‘XCOM’ Meets The Wild West In ‘Hard West’Filed inside: Games
As the sun sets, the streets will flow with blood, and those that spilled it will be totally badass.
Or so I imagine it’s going to look in Hard West, a turn-based strategy game that’s rather unlike anything we’ve seen before, by including unique effects produced by the sun and the inclusion of horrifying nightmare scenarios.
My love for games like XCOM, The Banner Saga, and what the upcoming Firefly Online game appears to look like knows few bounds. While the games can be oppressively difficult, much like the emergent roguelike genre, it’s as much about loss as victory. It’s about careful execution and careful planning, less about twitch reflexes and teabagging your enemies. Developer CreativeForge Games is bringing the outing to the past, and giving it a very palpable sense of danger in the process.
It’s one of the things that can drive players off of these sorts of strategy games—the meat of the game takes a long time to really feel a sense of progression in combat. Combat in Hard West is fast. It won’t take your entire team firing off volleys of searing plasma just to kill a hulking tank thing, but rather you might be able to take a graze or two before dying. The game is less about randomization and percentages to hit, it’s more about keeping yourself protected and finding the right angle to attack from. A whole combat encounter in the game will take between five and ten minutes. These are folks that have at least some experience in the Western genre—members of the studio have previously worked on games like Call of Juarez, as well as Dead Island.
This is an aspect of the game that I find to be most intriguing. Of course in XCOM proper positioning is important, as well as careful movement and making sure your squad is properly supporting each other. While it’s not really indicated at this point if you’ll be controlling only one person or a larger group of people, you’ll have to exercise severe caution to stay alive, and take calculated risks to get your kills.
You’ve got some tools to help, though, be they environmental assistance, unusual weaponry, or sheer badassery. The sun has always been an iconic image in Western pieces, and the position of the sun can affect gameplay in a variety of ways. As it nears the horizon, characters will cast long shadows, giving away their positions when you don’t have line-of-sight. Aiming at enemies framed by the sun can blind you and make it difficult to hit your target. Some characters can blend into thick shadows to hide their presence and get the drop on their foes. Though the game is set in a more realistic framework, you’re not always wielding period-accurate pieces, you can acquire exaggerated Wild West guns like four-barreled shotguns or a rifle that shoots half-pound bullets, the game’s gunsmiths aren’t afraid to conduct a little experimentation with your weapons if you give them the chance.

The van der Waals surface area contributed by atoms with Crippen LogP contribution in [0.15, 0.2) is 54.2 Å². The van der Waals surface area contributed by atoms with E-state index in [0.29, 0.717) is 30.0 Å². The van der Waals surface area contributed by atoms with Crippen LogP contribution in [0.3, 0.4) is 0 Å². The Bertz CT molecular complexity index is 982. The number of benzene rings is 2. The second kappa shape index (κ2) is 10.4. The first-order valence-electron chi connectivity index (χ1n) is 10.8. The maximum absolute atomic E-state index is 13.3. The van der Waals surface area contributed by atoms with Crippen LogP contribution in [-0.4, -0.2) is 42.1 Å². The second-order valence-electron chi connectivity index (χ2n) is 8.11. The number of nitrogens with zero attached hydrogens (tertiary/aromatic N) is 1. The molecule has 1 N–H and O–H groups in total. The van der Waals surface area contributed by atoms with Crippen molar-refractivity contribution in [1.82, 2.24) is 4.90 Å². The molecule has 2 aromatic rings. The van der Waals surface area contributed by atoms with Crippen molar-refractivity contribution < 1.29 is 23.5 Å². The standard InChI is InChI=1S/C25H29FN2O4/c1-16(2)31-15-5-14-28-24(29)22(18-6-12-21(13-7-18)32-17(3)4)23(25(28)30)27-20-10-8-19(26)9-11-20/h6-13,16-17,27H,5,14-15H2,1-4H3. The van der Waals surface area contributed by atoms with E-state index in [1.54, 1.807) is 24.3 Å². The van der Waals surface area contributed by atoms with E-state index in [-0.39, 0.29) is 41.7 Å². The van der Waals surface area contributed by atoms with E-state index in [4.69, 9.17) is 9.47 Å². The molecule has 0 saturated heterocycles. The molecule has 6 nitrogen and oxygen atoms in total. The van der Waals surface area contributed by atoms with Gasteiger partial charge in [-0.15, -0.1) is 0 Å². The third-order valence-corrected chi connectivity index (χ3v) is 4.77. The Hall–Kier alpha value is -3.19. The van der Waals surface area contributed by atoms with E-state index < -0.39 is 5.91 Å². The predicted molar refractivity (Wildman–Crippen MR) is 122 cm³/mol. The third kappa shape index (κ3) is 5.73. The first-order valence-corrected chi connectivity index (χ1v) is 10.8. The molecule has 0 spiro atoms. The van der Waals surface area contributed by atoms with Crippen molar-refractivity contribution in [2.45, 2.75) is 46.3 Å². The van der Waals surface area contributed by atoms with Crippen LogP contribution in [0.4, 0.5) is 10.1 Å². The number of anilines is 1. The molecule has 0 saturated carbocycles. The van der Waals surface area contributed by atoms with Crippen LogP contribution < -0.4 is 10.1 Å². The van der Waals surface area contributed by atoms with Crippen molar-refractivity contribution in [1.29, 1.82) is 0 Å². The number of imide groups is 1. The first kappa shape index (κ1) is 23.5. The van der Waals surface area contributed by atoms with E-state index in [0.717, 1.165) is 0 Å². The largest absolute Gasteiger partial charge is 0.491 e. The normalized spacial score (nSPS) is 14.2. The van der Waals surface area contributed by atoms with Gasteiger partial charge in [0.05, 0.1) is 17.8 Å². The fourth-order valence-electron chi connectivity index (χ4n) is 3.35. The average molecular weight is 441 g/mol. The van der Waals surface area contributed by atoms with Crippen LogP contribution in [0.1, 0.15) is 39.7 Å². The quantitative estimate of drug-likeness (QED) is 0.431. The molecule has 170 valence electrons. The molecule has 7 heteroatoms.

You’re also a badass gunslinger, after all, so you’ve got a few tricks up your sleeve to help you land your kills with style. These can range from believable, but epic, tricks like fanning or using two guns at a time, to bouncing bullets off of walls or curving bullet trajectories can let you hit enemies that thought they were safe. As dangerous as your foes are, you’re more so, and you shouldn’t be afraid to show it from time to time.
With the somewhat adjusted combat style, comes a different way to navigate, as well. It’s not clear if the game runs as a single campaign with a long-running story, or in a more Age of Wonders III or Heroes of Might and Magic sort of way, with an overworld map and contained battles. The key here is that you’re not just going out on a mission, then heading back to some base area to handle resource management, there is a world map that’s populated with people and places to explore, and the game is not one to mess with middle-grounds here, events and people are over-the-top characters capable of extreme things.
The game isn’t fully based in realities, either, but rather focuses on the exploration of “what if” ideals. The world in Hard West is harsh and unforgiving, a state damaging to anyone’s mental health. You can expect to have nightmares that feel real…or are real…or maybe you won’t be able to tell. The game also explores many myths and legends by including them in the game, specifically citing on their Kickstarter page examples of what Hell looks like, whether the Devil truly walks the Earth, or what happens to us when we die.
This is all supplemented by a sort of deformed and stylized look to the game. The devs wisely shifted away from striving for photorealism or relying on established tricks to derive personality for the game, but rather considered their game’s direction and made a good decision that flows well with the content and feel of their game. The nightmares in particular look really compelling, with blood running through the streets, countless coffins or graves dominating the streets—this is a world where people are destroying one another, after all, and you’re there to see it all happen.
We’ve had plenty to say about crowdfunding and early access before, and this game will likely be doing both. The good news is that this isn’t some idealistic up-and-coming, but unproven studio, these guys have at least one product under their belts already in the form of the space RTS Ancient Space, which is being published by Paradox Games. While possible, the odds of us getting burned on this one is pretty small.
Check out their Kickstarter when you get a chance, it’s one that I’m heavily considering pitching to. Video below.